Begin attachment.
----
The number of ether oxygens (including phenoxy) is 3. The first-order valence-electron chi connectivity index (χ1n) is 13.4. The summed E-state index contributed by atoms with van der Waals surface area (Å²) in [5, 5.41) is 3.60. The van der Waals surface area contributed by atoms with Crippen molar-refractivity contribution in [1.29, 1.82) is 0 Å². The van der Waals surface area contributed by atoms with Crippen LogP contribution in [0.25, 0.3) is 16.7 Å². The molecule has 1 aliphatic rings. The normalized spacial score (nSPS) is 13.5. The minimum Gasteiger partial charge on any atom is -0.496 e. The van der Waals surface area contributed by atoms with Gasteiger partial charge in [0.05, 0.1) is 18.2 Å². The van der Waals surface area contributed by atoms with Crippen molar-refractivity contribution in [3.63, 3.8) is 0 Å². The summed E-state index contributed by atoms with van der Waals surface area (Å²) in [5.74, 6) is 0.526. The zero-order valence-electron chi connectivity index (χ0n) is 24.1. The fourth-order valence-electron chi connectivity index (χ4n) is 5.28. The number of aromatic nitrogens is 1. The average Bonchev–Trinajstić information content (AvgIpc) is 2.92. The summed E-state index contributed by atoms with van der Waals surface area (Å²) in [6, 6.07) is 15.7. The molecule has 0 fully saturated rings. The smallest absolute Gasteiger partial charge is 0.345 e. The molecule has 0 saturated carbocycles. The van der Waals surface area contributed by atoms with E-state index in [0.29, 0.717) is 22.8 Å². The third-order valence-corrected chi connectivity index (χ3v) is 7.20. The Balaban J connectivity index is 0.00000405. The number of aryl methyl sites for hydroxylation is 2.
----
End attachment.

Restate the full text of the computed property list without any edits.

The number of ether oxygens (including phenoxy) is 3. The first-order valence-electron chi connectivity index (χ1n) is 13.4. The summed E-state index contributed by atoms with van der Waals surface area (Å²) in [5, 5.41) is 3.60. The van der Waals surface area contributed by atoms with Crippen molar-refractivity contribution in [1.29, 1.82) is 0 Å². The van der Waals surface area contributed by atoms with Crippen LogP contribution in [0.25, 0.3) is 16.7 Å². The molecule has 1 aliphatic rings. The normalized spacial score (nSPS) is 13.5. The minimum Gasteiger partial charge on any atom is -0.496 e. The van der Waals surface area contributed by atoms with Gasteiger partial charge in [0.05, 0.1) is 18.2 Å². The van der Waals surface area contributed by atoms with Crippen molar-refractivity contribution in [3.63, 3.8) is 0 Å². The summed E-state index contributed by atoms with van der Waals surface area (Å²) in [5.74, 6) is 0.526. The zero-order valence-electron chi connectivity index (χ0n) is 24.1. The fourth-order valence-electron chi connectivity index (χ4n) is 5.28. The number of aromatic nitrogens is 1. The average Bonchev–Trinajstić information content (AvgIpc) is 2.92. The summed E-state index contributed by atoms with van der Waals surface area (Å²) in [6, 6.07) is 15.7. The molecule has 0 fully saturated rings. The smallest absolute Gasteiger partial charge is 0.345 e. The molecule has 0 saturated carbocycles. The van der Waals surface area contributed by atoms with E-state index in [0.29, 0.717) is 22.8 Å². The third-order valence-corrected chi connectivity index (χ3v) is 7.20. The Balaban J connectivity index is 0.00000405. The number of aryl methyl sites for hydroxylation is 2.